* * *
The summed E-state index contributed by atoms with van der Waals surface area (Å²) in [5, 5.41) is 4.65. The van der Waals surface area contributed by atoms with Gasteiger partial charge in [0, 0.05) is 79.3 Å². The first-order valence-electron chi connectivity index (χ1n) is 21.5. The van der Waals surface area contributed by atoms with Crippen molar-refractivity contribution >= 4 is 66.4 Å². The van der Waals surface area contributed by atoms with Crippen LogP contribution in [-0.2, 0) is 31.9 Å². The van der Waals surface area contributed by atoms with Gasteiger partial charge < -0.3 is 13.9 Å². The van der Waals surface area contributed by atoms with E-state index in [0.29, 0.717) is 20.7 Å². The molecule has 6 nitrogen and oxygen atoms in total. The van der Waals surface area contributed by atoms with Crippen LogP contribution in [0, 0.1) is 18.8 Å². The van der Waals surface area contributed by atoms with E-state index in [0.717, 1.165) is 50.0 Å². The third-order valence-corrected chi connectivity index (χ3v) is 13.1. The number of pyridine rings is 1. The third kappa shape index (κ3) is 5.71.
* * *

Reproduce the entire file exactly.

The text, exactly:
The summed E-state index contributed by atoms with van der Waals surface area (Å²) in [5, 5.41) is 4.65. The van der Waals surface area contributed by atoms with Gasteiger partial charge in [0, 0.05) is 79.3 Å². The first-order valence-electron chi connectivity index (χ1n) is 21.5. The van der Waals surface area contributed by atoms with Crippen molar-refractivity contribution >= 4 is 66.4 Å². The van der Waals surface area contributed by atoms with Crippen LogP contribution in [-0.2, 0) is 31.9 Å². The van der Waals surface area contributed by atoms with Gasteiger partial charge < -0.3 is 13.9 Å². The van der Waals surface area contributed by atoms with E-state index in [0.29, 0.717) is 20.7 Å². The molecule has 6 nitrogen and oxygen atoms in total. The van der Waals surface area contributed by atoms with Crippen LogP contribution in [0, 0.1) is 18.8 Å². The van der Waals surface area contributed by atoms with E-state index in [0.717, 1.165) is 50.0 Å². The third-order valence-corrected chi connectivity index (χ3v) is 13.1. The number of pyridine rings is 1. The third kappa shape index (κ3) is 5.71.